From: The Honorable Lois Capps
Sent By: firstname.lastname@example.org
Bill: H.R. 2846
Make a PACT with Cancer Patients
Support the Planning Actively for Cancer Treatment (PACT) Act
More than 1.6 million Americans will be diagnosed with cancer in 2015, and almost 14 million Americans have a history of cancer. Many of those newly diagnosed and those living with cancer will receive the best that the American health care system has to offer. However, even those receiving outstanding care report gaps in the cancer care system. Most patients do not receive written plans explaining the diagnosis, prognosis, treatments and expected symptoms, leaving patients to navigate the complexities of a cancer diagnosis without guidance.
That is why we have introduced HR 2846: The Planning Actively for Cancer Treatment (PACT) Act. The PACT Act would fill many of the gaps in cancer care by providing Medicare beneficiaries access to a written roadmap for treatment developed in consultation by both the patient and provider. The treatment roadmap would lay out a plan to address both the cancer and the side-effects of treatment. Care planning encourages important provider-patient discussions where shared decisions are made about how to move forward based both on medical evidence and patient wishes.
The Medicare program covers most of the costs of care for more than half of all patients who are diagnosed with cancer—and will spend over $55 billion dollars each year to treat those patients. Research has confirmed that coordinated cancer care outlined in a written care plan—care that integrates treatment and symptom management—improves patient outcomes and satisfaction.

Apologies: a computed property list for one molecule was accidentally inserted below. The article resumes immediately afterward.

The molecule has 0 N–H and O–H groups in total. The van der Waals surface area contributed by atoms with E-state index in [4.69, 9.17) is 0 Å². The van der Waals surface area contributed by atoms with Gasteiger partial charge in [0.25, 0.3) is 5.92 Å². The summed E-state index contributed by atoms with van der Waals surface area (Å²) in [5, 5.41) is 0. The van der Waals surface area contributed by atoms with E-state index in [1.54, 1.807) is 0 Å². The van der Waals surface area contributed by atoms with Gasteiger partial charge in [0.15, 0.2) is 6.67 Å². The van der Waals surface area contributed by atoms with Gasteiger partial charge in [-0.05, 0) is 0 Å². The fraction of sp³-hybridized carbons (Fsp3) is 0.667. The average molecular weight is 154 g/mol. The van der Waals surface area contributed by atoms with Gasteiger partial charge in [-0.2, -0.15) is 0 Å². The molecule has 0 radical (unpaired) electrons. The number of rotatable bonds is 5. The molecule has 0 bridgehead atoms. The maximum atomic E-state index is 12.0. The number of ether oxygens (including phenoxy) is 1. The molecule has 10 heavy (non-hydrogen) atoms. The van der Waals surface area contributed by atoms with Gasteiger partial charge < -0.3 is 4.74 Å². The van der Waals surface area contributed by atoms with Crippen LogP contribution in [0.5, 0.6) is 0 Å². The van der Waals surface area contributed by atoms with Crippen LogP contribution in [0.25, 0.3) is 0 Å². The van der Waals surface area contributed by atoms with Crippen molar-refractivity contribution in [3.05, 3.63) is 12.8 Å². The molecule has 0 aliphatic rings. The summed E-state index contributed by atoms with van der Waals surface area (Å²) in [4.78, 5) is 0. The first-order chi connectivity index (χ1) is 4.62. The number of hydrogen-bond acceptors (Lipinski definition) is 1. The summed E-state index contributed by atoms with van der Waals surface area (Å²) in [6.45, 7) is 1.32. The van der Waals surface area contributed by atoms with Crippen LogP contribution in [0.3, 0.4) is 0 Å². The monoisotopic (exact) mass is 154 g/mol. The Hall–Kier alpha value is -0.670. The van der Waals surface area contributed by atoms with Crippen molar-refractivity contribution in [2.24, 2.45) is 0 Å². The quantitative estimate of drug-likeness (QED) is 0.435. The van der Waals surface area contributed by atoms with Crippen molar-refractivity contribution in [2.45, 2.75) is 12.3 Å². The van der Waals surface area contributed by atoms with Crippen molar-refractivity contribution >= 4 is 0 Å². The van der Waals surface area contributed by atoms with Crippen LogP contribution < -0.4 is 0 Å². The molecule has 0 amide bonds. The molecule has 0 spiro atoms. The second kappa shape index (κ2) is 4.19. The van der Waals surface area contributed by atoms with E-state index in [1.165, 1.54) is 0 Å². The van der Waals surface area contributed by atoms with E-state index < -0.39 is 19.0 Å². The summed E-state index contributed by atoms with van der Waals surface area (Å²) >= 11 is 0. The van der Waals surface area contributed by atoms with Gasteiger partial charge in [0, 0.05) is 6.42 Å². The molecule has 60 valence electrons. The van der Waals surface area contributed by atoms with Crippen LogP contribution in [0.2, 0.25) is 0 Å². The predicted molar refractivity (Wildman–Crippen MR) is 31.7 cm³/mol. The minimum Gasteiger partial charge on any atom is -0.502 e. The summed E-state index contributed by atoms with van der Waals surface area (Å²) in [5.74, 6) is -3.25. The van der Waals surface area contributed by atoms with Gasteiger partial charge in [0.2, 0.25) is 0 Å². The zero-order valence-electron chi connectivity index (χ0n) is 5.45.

In September 2013, the Institute of Medicine (IOM) offered a strong recommendation in favor of cancer care communication and cancer care planning. In its report, Delivering High-Quality Cancer Care: Charting a New Course for a System in Crisis, the IOM described cancer care delivery in the United States as “a system in crisis.” Their number one recommendation to improve this broken system was for payers to implement payment systems that will support cancer care communication and planning. That is exactly what the PACT Act would do.
This recommendation is in line with previous IOM reports over the last decade and is supported by nearly 30 cancer patient groups, cancer centers, and provider organizations, including: the National Coalition for Cancer Survivorship, the American Cancer Society Cancer Action Network (ACS CAN), the American Society of Clinical Oncology, and the Cancer Support Community.
We ask you to join us in supporting this commonsense measure to create a more efficient and effective system of cancer care.
LOIS CAPPS CHARLES W. BOUSTANY, JR.
Member of Congress Member of Congress